ARDMORE, Okla. (KTEN) — The Oklahoma Bureau of Narcotics recently received reports of scammers claiming to be associated with pharmacies going door-to-door to collect expired or unwanted prescription medications.
“That is something a local pharmacy would not be doing,” said Reed Family Pharmacy co-owner and pharmacist Rebecca Reed.
OBN advises people not to give anyone their prescriptions, and instead report any similar incident to their local police department.
“That is absolutely people trying to get into your house, or trying to get your narcotics or medications that aren’t being used anymore,” OBN Director Donnie Anderson said.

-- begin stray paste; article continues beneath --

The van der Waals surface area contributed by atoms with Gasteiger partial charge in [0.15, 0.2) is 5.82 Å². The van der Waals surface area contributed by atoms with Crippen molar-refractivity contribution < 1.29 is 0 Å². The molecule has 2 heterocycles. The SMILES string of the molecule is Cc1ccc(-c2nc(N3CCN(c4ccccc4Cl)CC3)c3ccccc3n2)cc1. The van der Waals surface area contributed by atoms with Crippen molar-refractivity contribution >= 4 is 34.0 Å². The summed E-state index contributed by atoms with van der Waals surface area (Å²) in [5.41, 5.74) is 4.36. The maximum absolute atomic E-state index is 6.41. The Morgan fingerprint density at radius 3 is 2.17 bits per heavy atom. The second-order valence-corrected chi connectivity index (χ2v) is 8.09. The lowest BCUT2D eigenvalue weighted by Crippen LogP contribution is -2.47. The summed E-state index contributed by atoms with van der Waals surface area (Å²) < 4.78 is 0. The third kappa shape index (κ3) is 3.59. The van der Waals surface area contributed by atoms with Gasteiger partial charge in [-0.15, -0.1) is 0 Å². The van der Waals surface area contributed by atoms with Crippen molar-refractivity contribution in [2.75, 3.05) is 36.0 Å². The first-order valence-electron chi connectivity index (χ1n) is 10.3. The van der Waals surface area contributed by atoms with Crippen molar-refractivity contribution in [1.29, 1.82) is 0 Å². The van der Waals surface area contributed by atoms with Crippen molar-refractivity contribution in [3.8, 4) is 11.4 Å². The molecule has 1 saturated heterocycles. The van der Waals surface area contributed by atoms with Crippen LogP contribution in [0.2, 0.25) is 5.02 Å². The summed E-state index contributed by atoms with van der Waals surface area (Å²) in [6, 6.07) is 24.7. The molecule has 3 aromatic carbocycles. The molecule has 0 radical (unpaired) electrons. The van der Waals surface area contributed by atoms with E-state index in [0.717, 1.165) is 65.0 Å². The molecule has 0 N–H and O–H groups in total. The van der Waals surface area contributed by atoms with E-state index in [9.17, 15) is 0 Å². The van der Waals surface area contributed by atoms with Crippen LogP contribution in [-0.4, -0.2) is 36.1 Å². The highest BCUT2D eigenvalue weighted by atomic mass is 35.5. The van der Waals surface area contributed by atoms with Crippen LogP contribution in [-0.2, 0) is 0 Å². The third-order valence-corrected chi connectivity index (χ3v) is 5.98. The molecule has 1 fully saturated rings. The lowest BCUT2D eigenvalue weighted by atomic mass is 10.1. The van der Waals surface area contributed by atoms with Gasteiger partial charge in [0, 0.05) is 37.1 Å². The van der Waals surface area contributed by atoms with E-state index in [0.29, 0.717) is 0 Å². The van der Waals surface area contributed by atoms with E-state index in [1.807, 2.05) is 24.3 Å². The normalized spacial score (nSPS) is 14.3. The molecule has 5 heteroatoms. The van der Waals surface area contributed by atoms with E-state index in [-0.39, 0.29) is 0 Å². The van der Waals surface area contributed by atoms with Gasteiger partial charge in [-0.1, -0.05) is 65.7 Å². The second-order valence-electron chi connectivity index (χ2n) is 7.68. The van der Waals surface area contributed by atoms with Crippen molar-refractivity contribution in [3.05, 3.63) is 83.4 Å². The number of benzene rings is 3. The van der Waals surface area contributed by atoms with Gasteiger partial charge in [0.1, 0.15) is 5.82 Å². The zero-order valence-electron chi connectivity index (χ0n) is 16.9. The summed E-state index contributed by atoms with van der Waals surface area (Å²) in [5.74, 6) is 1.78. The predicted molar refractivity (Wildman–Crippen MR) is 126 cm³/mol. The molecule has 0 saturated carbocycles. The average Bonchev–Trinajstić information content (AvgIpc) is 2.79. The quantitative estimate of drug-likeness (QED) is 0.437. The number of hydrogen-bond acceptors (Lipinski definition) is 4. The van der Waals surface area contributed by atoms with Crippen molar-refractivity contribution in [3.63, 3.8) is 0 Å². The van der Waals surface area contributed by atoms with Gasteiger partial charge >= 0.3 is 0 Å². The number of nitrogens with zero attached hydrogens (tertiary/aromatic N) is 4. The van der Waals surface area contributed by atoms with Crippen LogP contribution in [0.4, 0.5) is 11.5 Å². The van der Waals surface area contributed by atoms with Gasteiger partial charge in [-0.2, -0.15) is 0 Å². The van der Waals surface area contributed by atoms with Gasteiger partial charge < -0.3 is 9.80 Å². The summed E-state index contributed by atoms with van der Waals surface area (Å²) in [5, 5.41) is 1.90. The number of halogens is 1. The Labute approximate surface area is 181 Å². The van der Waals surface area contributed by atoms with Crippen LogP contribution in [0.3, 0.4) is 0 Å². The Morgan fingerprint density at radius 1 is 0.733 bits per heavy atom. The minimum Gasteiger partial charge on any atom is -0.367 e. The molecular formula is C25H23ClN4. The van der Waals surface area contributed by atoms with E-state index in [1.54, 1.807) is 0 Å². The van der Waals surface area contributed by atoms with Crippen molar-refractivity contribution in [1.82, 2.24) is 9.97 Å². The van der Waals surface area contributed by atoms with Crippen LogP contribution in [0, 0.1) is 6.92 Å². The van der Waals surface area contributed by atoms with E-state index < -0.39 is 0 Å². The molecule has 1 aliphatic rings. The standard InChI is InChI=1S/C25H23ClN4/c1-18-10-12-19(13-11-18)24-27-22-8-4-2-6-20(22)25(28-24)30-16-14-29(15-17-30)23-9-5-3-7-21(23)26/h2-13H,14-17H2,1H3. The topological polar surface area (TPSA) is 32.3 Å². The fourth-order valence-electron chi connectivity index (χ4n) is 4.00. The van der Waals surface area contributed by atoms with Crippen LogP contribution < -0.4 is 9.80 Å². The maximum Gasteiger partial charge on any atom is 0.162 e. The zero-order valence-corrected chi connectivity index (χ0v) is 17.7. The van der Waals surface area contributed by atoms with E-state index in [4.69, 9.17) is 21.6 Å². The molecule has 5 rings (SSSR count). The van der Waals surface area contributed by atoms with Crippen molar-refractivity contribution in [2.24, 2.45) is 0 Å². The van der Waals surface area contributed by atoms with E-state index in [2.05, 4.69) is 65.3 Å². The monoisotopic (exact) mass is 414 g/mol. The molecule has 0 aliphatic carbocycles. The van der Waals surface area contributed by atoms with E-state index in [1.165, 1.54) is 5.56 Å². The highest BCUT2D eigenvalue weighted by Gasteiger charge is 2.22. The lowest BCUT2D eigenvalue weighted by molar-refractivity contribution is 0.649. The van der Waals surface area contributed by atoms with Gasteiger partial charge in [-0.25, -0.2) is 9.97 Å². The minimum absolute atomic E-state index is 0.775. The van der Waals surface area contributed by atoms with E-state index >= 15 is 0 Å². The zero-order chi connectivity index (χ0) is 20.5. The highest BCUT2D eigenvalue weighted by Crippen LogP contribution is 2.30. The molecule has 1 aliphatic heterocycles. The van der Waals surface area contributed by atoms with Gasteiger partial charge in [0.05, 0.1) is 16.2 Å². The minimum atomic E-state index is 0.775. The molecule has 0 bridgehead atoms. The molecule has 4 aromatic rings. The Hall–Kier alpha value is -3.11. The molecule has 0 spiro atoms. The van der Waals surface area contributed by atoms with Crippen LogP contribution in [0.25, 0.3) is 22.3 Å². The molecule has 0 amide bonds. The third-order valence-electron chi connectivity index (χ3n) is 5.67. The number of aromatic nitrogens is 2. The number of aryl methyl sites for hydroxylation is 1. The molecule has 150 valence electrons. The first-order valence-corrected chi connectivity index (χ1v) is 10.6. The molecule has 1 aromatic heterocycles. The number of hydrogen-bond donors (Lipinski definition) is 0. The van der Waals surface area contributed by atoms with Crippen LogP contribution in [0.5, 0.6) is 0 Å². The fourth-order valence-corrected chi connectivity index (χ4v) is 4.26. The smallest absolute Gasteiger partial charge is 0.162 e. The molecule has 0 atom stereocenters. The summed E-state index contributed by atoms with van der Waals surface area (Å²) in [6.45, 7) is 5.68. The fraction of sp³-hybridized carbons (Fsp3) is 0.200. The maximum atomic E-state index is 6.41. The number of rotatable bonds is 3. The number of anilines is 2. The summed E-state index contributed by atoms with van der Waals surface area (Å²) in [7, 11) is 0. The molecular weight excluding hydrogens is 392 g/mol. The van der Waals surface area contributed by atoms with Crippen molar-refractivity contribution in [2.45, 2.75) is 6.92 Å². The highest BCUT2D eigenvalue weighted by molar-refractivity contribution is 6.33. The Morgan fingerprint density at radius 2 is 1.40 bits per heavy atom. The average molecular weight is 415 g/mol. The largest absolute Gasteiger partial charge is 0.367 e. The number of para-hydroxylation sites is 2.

If your medicine is expired or unused, you should take it to a designated disposal box.
Reed Family Pharmacy in Ardmore also has a medication disposal box available.
“Medications are for a particular person, and that medication may not work for someone else, or it could even harm them,” Reed explained.
Many overdoses in Oklahoma happen after unwanted medication gets into another person’s hands.
“There are kids that go around and do what they call ‘raids,’” Anderson said. “They raid different families’ medicine cabinets and have parties with them. That is where we have a lot of fatal and non-fatal overdoses from the prescriptions left in your medicine cabinets.”